An Unedited Piece I wrote During Rachael Herron's Amazing Writing Class in Venice Italy, 2018
When the observer becomes the observed can be looked at as a dance between two partners. Although I didn’t experience that when I was observing, I have experienced it many times in the past, as I labeled myself a people watcher in my 20’s and 30’s.
There is something haunting and beautiful about this imagery, this exchange of energy. When we observe other people we are adding narratives to their lives that don’t truly exist. They may exist for someone somewhere but not for the person or people we are watching.
What then is our story as seen and interpreted by the outsider? Who are we if we are watched, judged and juried by our peers without even a word exchanged. Am I ever seen as a magical fairy princess by a child? A martyr or spinster by a man? A mother of fifteen children by a nun? Is there something in every single one of us that carries a kernel of truth by the observed? Everyone has a story, real or imagined. Everyone has a past, full of wants, desires, suffering, joy and love. So there’s the commonality of it all. Humans trying to make sense of each other in whatever way we can. And what are the different ways each person observes? Does one look at you and think “she reminds me of my sister or my mother or a teacher I had in fifth grade.” Does another think, “I wonder what her life is like or if I could walk a day in her shoes.” Does a third have a blank slate and only see what we’re wearing and register our eyes?
What do I notice in another person? What stories do I make up? What stories do I tell? Am I looking at everyone as a potential character in a book or as a blank canvas of which to add the paint, the touches of color, the burnt sienna of their long hair, the crystalline ocean wave of their eyes, the majestic way of their carriage? Is what I notice from each person different, depending on them or dependent on myself and my mood? My thoughts of the moment? Do I see their clothes or their life? And even when we know someone, someone we’ve conversed with for as long as we can remember, do we truly know them? Or do we only know what they want to show us, what they want us to see?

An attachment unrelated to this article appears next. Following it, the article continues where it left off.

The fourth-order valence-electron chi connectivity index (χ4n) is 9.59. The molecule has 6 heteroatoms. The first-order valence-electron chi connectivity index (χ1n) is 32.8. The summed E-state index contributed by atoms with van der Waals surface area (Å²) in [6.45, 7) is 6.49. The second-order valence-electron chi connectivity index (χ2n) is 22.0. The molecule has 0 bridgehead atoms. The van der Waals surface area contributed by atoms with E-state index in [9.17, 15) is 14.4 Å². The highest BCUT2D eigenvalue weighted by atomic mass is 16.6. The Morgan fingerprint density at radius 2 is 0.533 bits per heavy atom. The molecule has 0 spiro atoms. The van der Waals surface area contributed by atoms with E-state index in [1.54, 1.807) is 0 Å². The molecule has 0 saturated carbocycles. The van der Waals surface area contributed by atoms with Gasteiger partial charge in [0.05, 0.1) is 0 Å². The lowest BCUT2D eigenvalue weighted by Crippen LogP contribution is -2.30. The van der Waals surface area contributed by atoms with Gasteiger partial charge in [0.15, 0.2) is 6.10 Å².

This always leads me back to my father who has never truly seen me and it’s as much my fault as his. I pretended, my entire life, to be someone he would love and be proud of, yet he never did and he never was. I was a story he told and a false one at that. I was a made up caricature and it hurt me to my core.
So how am I different? Making up stories for all who surround me? For those I know and love to those I only watch while they pass. The woman and her dog? I deemed her cruel or too old to care for him. Too out of touch with his feelings. Such is life, merely a story we tell ourselves.
Author Chloe Adler
Here are some musings - Nothing fancy - no outline and no editor - just some stream of consciousness. You want to read my books? :)